- The Washington Times - Tuesday, March 10, 2009


Wall Street roared back with a mighty rally that pushed the major indexes to their biggest percentage increases in more than three months Tuesday following beleaguered Citigroup’s declaration that it has been operating at a profit so far this year.

The benchmark Standard & Poor’s 500 soared more than 6 percent to break through the 700 level, and the tech-heavy Nasdaq leaped ahead by more than 7 percent in what CNBC said marked its biggest gain since Oct. 28. The Dow Jones Industrial Average broke through the 6,900 mark.

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At the close, the Dow soared 379.44, or 5.80 percent, to 6,925.14. The Nasdaq skyrocketed 89.64, or 7.07 percent, to 1,358.28. The S&P 500 leaped 43.04, or 6.36 percent, to 719.57.

The rally, fueled by the financial industry and followed by high-tech, oil services and building companies, marked the biggest percentage increases in the major indexes since Nov. 24, CNBC said.

The markets, dropping for months largely because of worries about the solvency of the financial industry, surged on news of profits by the severely indebted Citigroup.

It gathered steam after Rep. Barney Frank, Massachusetts Democrat, said he expects the Securities and Exchange Commission to restrict short selling in a bid to keep markets from spiraling downward. Mr. Frank chairs the key House Financial Services Committee.

A short sale is when an investor sells stocks in hopes it will go down and then buys it back at a profit when it does. The SEC may restore the so-called uptick rule that only permits a stock to be sold short when the last sale price was higher than the previous one. The SEC suspended the rule in 2007.

In addition, the markets also appeared to react favorably after Federal Reserve Chairman Ben S. Bernanke said there was a “good chance” the recession could end this year if the government could help restore stability to the banking system.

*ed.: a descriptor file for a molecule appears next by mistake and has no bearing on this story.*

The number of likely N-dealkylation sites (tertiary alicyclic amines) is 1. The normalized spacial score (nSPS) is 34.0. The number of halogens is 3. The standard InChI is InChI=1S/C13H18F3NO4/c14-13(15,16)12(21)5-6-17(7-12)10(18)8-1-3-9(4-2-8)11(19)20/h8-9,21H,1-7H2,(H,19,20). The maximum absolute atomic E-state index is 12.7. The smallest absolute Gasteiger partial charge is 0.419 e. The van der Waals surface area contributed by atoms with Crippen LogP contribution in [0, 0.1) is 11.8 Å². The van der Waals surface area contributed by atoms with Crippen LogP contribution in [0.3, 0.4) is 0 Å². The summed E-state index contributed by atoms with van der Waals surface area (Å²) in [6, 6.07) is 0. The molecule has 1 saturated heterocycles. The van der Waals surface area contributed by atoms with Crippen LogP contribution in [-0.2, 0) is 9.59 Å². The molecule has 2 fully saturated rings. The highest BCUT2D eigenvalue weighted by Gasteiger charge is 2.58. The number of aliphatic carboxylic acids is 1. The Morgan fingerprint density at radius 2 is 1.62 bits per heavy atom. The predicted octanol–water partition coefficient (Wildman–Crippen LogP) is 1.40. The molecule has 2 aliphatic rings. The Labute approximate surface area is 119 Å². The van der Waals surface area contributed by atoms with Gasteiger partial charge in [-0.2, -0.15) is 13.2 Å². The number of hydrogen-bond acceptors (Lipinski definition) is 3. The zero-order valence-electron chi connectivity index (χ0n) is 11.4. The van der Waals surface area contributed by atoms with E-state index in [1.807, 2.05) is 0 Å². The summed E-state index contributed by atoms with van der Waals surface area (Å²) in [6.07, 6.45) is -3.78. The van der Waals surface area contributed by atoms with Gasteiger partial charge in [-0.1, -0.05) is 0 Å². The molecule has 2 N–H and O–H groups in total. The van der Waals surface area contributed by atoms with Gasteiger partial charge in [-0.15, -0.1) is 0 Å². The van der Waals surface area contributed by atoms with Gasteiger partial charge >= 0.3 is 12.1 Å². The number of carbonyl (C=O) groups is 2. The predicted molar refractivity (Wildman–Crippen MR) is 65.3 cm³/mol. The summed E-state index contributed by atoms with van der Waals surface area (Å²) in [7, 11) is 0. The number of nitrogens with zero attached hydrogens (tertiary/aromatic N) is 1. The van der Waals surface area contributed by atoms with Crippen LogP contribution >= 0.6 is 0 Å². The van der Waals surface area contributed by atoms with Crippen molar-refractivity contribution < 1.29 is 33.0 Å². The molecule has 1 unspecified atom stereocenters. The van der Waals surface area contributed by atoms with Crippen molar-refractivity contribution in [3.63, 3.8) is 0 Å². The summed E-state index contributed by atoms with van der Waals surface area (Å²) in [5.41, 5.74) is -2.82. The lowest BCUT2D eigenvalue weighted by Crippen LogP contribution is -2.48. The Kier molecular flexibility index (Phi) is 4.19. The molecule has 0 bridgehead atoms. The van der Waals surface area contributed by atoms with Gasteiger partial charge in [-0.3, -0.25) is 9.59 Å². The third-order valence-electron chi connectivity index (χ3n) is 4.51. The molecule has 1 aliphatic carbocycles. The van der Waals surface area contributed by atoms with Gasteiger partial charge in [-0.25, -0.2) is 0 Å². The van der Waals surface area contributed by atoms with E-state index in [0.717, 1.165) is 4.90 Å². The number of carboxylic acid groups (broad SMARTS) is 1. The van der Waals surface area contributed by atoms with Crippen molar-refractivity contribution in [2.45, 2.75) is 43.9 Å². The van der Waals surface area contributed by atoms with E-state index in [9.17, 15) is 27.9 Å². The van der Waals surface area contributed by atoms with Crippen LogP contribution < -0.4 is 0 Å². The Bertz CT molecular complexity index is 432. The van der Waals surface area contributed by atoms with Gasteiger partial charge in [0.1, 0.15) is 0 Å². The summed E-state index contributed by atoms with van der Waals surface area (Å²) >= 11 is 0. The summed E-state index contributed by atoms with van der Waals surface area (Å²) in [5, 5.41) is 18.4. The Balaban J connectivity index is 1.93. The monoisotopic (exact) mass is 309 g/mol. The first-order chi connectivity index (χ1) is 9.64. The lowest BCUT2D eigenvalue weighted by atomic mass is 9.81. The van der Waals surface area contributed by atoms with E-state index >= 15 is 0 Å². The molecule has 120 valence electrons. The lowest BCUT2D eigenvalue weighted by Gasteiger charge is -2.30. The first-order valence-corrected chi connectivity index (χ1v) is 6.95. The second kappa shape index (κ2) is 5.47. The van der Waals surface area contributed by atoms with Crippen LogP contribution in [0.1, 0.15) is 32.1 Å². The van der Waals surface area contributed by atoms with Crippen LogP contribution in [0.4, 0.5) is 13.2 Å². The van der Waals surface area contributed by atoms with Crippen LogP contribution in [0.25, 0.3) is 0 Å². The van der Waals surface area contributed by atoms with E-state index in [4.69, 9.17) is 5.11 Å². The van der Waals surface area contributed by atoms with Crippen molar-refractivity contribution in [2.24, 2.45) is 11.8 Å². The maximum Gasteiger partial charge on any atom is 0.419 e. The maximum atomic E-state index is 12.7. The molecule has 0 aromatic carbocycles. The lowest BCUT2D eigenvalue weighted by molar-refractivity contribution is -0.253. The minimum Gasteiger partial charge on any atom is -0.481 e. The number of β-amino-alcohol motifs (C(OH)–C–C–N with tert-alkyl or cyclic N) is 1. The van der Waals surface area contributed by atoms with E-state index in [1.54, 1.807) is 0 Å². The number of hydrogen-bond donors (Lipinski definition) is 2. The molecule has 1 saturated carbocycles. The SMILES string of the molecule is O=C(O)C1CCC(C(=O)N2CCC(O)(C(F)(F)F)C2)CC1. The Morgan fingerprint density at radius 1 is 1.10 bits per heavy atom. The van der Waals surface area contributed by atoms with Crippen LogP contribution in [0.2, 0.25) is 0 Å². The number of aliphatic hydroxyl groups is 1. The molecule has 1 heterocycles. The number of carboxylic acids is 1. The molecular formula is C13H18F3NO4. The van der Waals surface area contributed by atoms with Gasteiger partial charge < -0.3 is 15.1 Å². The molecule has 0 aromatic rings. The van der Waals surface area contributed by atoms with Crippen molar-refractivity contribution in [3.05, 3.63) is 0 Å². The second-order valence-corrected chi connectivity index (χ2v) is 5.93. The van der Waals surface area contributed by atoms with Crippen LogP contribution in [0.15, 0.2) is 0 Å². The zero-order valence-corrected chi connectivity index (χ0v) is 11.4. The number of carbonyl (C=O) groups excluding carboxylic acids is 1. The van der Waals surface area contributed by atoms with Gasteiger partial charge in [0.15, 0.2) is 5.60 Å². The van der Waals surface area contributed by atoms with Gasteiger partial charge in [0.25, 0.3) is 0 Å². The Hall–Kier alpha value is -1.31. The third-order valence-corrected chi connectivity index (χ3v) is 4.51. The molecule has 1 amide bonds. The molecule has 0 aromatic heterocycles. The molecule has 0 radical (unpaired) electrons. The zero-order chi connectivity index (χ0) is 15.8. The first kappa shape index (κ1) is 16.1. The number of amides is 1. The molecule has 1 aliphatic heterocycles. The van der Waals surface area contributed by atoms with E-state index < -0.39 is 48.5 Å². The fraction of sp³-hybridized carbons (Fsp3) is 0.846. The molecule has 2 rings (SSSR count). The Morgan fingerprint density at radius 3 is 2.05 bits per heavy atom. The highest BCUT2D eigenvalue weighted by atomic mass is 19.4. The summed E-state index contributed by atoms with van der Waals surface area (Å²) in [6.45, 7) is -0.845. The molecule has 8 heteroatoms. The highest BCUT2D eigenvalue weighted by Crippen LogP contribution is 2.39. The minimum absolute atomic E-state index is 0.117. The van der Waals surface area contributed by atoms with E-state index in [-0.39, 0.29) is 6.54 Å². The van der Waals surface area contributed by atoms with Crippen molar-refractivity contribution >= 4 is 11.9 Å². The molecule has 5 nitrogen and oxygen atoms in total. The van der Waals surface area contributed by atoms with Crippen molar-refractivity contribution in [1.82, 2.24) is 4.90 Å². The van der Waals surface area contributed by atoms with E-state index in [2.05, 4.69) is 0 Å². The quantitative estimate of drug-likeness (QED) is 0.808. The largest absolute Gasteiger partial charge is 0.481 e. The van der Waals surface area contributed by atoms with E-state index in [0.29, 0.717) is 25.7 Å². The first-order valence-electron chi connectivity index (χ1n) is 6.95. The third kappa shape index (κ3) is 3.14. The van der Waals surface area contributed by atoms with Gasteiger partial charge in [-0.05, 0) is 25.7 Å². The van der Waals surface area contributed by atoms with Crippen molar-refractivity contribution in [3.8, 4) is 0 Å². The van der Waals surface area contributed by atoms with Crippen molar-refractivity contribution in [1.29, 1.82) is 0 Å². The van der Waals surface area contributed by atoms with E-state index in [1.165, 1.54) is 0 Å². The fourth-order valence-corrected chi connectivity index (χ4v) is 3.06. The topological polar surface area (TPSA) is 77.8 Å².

Financial and bank stocks led the way up, with Citigroup soaring 38 percent to close at $1.45 a share, Wells Fargo & Co. up more than 18 percent to $11.81, Bank of America up 27 percent to $4.79, JPMorgan Chase up 22 percent to $19.50 and Morgan Stanley up 26 percent to $20.84.

A market rebound, especially one that is sustained, would be a welcome respite for investors, who have been selling off rapidly in the past few weeks. The markets reached new 12-year lows Monday. The Dow is at its lowest point since April 1997, and the S&P 500 hit its lowest mark since September 1996. The Nasdaq is at October 2002 levels.

Citi CEO Vikram Pandit said in a letter to employees Monday that his giant corporation scored an $8.3 billion operating profit before taxes and special items through February. He said it marked the bank’s best first-quarter performance since the third quarter of 2007, the previous instance in which it recorded a profit for a full quarter.

But Mr. Pandit did not disclose credit losses, write-downs and additions to loan-loss reserves that could offset the profit picture.

Citi, one of the hardest hit banks, has taken tens of billions of dollars in write-downs and loan losses since late 2007 because the value of its investments has plunged and customers have not repaid loans because of the worsening recession, which started officially in December of that year.

The Treasury Department provided Citi with $45 billion last year, part of which will be converted into common stock, giving the government a 36 percent stake in the bank.

United Technologies Corp. of Hartford, Conn., said it will dismiss 11,600 workers worldwide this year, about 5 percent of its labor force, which together with the 6,400 people it laid off in 2008 will save the manufacturing firm $1 billion in 2009. It said it expects $2.7 billion less in revenues this year than anticipated “due to contracting markets worldwide.”

Company CEO Louis Chenevert said the outlook for commercial and aerospace and global construction has deteriorated since December “and the economic recovery previously anticipated in the second half of 2009 now appears unlikely.”

In good news, Cincinnati-based Kroger Co., the grocer, said its fourth-quarter profit rose 8 percent to $349.2 million, or 53 cents per share, up from $322.9 million, or 48 cents a share, during the similar period a year ago.

Analysts expected earnings of 51 cents a share, according to Thomson Reuters.

Elsewhere on the retail front, weekly sales at chain stores inched up 0.2 percent for the week ended March 7 but declined 0.9 percent when compared with the similar period a year ago, the International Council of Shopping Centers said in its weekly report.

“Sales ticked up in the latest week, though the underlying year-over-year trends in early March continued to resemble February’s sluggish sales pace,” said Michael P. Niemira, the group’s chief economist.

He said he expected same-store sales in March to be flat or down 1 percent from March 2008.

Consumer spending represents about 72 percent of the U.S. economy.

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